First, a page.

Reference is now made to FIG. 11A which depicts a drinking bottle on which "love inside" is written. In this embodiment of the method, the word "love" has been previously dissolved into the liquid on the bottling production line through the fill tank or liquid pool. The solvent that makes up the word may contain food coloring, flavoring and/or fragrance.
 Reference is now made to FIG. 11B which depicts a drinking bottle with a stick hanging from a string attached to the bottle. The stick holds solvent letters which make up the word happiness. Solvents can be flavorings, fragrances or dyes. The user can then dissolve "happiness" into the bottle by inserting the stick into the bottle, which is filled with a liquid.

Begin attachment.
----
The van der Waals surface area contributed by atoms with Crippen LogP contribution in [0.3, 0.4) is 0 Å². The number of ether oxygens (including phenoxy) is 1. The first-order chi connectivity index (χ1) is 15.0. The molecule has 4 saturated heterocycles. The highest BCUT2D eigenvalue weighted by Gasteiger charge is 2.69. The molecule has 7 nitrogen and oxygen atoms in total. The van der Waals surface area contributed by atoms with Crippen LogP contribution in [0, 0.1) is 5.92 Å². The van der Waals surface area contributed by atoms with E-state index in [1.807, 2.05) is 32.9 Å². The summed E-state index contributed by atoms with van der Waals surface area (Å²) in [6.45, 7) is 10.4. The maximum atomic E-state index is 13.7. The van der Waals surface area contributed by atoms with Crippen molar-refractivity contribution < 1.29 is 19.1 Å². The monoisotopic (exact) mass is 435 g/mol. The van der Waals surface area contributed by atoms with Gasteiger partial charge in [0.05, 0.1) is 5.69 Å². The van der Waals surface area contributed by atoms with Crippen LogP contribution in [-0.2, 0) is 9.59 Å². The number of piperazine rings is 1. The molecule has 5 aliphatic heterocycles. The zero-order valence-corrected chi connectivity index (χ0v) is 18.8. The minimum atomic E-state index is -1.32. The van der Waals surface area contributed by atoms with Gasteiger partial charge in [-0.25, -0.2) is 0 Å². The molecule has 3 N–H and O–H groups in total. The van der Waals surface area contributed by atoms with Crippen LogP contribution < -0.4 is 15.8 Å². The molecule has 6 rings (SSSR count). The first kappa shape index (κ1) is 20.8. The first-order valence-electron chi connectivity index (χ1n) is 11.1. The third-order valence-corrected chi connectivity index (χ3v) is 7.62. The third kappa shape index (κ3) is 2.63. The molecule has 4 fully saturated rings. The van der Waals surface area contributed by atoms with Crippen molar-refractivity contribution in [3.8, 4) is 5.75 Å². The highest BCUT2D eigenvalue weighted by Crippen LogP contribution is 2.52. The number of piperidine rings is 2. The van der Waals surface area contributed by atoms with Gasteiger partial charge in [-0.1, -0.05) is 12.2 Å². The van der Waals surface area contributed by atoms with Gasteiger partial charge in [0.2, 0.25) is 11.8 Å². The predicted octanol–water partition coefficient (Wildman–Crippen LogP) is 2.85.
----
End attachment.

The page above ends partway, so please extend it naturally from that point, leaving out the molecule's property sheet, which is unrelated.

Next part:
In another embodiment of the invention the method could be performed by writing words, phrases or symbols onto, or engraving them into, an edible film, which is then placed directly into a person's mouth, so that the letters dissolve directly in the person's mouth.
 Although the description above contains many specificities, these should not be construed as limiting the scope of the invention but as merely providing illustrations of some of the presently preferred embodiments of this invention. Thus the scope of the invention should be determined by the appended claims and their legal equivalents, rather than by the examples given.
Patent applications in class Applying indicia or ornamentation, or the treatment of article having indicia or ornamentation
Patent applications in all subclasses Applying indicia or ornamentation, or the treatment of article having indicia or ornamentation